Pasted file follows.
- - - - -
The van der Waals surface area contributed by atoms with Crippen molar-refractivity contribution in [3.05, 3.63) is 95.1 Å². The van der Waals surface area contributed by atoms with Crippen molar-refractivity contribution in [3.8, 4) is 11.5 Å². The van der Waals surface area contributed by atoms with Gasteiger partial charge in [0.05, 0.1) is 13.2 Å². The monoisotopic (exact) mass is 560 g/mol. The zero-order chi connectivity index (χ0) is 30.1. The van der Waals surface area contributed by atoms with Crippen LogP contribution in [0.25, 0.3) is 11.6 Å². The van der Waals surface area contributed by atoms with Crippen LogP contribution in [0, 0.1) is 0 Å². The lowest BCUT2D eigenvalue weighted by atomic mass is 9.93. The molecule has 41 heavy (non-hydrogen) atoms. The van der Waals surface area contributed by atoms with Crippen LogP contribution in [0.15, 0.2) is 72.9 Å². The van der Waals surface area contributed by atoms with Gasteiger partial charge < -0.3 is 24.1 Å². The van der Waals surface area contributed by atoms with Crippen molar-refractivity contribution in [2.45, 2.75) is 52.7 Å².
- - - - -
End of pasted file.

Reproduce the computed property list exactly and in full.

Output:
The van der Waals surface area contributed by atoms with Crippen molar-refractivity contribution in [3.05, 3.63) is 95.1 Å². The van der Waals surface area contributed by atoms with Crippen molar-refractivity contribution in [3.8, 4) is 11.5 Å². The van der Waals surface area contributed by atoms with Gasteiger partial charge in [0.05, 0.1) is 13.2 Å². The monoisotopic (exact) mass is 560 g/mol. The zero-order chi connectivity index (χ0) is 30.1. The van der Waals surface area contributed by atoms with Crippen LogP contribution in [0.25, 0.3) is 11.6 Å². The van der Waals surface area contributed by atoms with Crippen LogP contribution in [0, 0.1) is 0 Å². The lowest BCUT2D eigenvalue weighted by atomic mass is 9.93. The molecule has 41 heavy (non-hydrogen) atoms. The van der Waals surface area contributed by atoms with Crippen LogP contribution in [0.15, 0.2) is 72.9 Å². The van der Waals surface area contributed by atoms with Gasteiger partial charge < -0.3 is 24.1 Å². The van der Waals surface area contributed by atoms with Crippen molar-refractivity contribution in [2.45, 2.75) is 52.7 Å².